At one time the church ruled a large portion of the Italian peninsula,but in the mid-19th century the Papal States were seized by the newkingdom of Italy.  A bit of unrest ensued between Italy and the church,but finally in the 1900’s Mussolini signed a treaty between Italy andthe Holy See allowing Vatican City to exist in the way you see today.

There is a lot to see in Vatican City, including St. Peter’s Basilica,the Vatican Library, the Sistine Chapel and the Vatican Museum, whichhouse incredible works of art by Michelangelo, Bernini, Botticelli andRaphael.  

Haifa, Israel


Haifa is built on the slopes of Mount Carmel overlooking theMediterranean Sea, about 56 miles from Tel Aviv. It’s got wonderfulbeaches that tourists still seem unaware of and some importantreligious sites. Religiously it’s a very diverse city and a majorpilgrimage site for people of the Bahá’í faith.

Your first question may be what is Bahá’í? It’s an independent worldreligion that was founded in the mid-1800’s in Iran by Bahá’u’lláh. Thefollowers believe Bahá’u’lláh is the most recent prophet, following inthe footsteps of Krishna, Abraham, Moses, Buddha, Muhammad and Jesus.The goal of Bahá’í is to unite all races and people in one cause andone common faith centered on unity, love and divine knowledge.

Bahá’í is more of a lifestyle than a religion, but when it all startedin Iran the Muslim authorities were not very happy about it. Thousandsand thousands of Bahá’ís have been killed because of their beliefs overthe years. Regardless, Bahá’í continues to grow and flourish and thisnon-violent group that believes in honesty, trust, truth, service tohumanity, and fellowship with all other religions has built anincredible site In Haifa. The Bahá’í World Center and its golden-domedshrine were made a UNESCO World Heritage Site last year.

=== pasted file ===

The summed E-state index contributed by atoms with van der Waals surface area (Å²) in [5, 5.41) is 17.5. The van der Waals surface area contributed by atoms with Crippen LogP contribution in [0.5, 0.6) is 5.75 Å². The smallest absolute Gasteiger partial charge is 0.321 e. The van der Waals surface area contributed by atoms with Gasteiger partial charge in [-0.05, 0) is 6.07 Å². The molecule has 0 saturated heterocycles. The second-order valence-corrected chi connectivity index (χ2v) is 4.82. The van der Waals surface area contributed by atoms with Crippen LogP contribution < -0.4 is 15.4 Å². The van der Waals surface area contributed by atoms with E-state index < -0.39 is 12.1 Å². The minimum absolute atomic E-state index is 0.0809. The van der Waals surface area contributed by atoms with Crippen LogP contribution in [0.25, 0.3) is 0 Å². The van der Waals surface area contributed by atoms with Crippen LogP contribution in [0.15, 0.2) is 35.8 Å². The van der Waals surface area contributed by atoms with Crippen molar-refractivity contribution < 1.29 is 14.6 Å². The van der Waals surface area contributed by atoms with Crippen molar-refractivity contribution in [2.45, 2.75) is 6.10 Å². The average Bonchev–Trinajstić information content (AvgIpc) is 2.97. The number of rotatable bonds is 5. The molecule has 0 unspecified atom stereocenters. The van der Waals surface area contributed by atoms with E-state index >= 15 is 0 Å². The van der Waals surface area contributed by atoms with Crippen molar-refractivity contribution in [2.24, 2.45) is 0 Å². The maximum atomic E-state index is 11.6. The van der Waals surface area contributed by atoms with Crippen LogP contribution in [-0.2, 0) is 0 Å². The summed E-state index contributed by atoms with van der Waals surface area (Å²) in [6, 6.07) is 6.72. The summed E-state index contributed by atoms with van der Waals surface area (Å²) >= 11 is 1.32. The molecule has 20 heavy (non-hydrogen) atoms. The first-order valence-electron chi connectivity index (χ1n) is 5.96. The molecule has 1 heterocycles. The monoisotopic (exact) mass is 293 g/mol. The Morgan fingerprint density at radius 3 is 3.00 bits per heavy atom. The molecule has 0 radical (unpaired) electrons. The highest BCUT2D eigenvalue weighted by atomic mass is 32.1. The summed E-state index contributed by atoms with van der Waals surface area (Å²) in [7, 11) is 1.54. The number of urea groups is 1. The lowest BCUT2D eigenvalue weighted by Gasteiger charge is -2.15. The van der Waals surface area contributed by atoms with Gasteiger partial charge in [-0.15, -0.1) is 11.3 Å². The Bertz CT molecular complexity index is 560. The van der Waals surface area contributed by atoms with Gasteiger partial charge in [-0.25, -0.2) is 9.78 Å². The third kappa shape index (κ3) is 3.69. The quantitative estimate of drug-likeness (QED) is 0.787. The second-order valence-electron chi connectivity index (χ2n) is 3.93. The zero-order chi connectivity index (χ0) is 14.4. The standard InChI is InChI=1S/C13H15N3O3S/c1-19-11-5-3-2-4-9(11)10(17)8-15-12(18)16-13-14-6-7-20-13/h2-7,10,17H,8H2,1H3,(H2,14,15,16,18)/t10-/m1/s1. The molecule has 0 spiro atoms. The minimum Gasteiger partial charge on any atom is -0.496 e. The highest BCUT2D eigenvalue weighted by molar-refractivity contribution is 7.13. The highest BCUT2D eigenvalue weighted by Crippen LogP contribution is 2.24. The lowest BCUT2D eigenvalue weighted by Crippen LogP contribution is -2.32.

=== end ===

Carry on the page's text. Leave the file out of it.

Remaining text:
Salt Lake City, Utah


This city was founded in 1847 by a group of Mormon pioneers led bytheir prophet Brigham Young. The group fled from the Midwest to escapehostility against their practice of polygamy. Disputes occurred betweenthe Mormon settlers and the federal government over the practice, andfinally in 1890 the church released a manifesto which suggested itsmembers obey the law forbidding polygamy.

The city is very diverse, both religiously and culturally. It hostsportions of the Sundance Film Festival, attracts many Broadway andoff-Broadway plays, has a large Greek Festival, holds the internationalSalt Lake City Marathon, has a very diverse music scene, and has alarge gay population which holds a gay pride parade each June.

The city is the headquarters of The Church of Latter-day Saints (LDS)and the Salt Lake Temple is a main tourist attraction. This enormoussix-spire granite building sits in the heart of the city and took 40years to build. Only members of LDS are permitted to enter thebuilding. You’ll also find the Family History Library, which is thelargest genealogical library in the world and open to the public.